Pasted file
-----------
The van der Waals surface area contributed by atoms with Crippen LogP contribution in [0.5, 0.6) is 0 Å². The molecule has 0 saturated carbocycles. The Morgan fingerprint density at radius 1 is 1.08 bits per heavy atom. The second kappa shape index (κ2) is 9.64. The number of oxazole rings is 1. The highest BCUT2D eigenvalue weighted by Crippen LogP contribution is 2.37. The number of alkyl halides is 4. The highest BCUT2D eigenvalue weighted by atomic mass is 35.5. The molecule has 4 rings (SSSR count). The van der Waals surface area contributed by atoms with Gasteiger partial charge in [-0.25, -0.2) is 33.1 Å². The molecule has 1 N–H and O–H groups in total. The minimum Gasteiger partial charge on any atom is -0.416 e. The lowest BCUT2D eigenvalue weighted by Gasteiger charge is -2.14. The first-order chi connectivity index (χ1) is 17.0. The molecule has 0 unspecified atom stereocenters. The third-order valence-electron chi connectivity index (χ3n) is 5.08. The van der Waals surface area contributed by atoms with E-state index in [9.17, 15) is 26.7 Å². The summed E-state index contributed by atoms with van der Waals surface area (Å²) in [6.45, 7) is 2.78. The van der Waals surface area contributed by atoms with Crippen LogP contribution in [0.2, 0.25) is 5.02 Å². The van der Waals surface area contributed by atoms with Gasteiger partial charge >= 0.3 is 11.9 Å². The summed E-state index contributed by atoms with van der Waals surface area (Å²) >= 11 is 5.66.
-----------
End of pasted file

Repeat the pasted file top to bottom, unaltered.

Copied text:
The van der Waals surface area contributed by atoms with Crippen LogP contribution in [0.5, 0.6) is 0 Å². The molecule has 0 saturated carbocycles. The Morgan fingerprint density at radius 1 is 1.08 bits per heavy atom. The second kappa shape index (κ2) is 9.64. The number of oxazole rings is 1. The highest BCUT2D eigenvalue weighted by Crippen LogP contribution is 2.37. The number of alkyl halides is 4. The highest BCUT2D eigenvalue weighted by atomic mass is 35.5. The molecule has 4 rings (SSSR count). The van der Waals surface area contributed by atoms with Gasteiger partial charge in [-0.25, -0.2) is 33.1 Å². The molecule has 1 N–H and O–H groups in total. The minimum Gasteiger partial charge on any atom is -0.416 e. The lowest BCUT2D eigenvalue weighted by Gasteiger charge is -2.14. The first-order chi connectivity index (χ1) is 17.0. The molecule has 0 unspecified atom stereocenters. The third-order valence-electron chi connectivity index (χ3n) is 5.08. The van der Waals surface area contributed by atoms with E-state index in [9.17, 15) is 26.7 Å². The summed E-state index contributed by atoms with van der Waals surface area (Å²) in [6.45, 7) is 2.78. The van der Waals surface area contributed by atoms with Crippen LogP contribution in [0.2, 0.25) is 5.02 Å². The van der Waals surface area contributed by atoms with Gasteiger partial charge >= 0.3 is 11.9 Å². The summed E-state index contributed by atoms with van der Waals surface area (Å²) >= 11 is 5.66.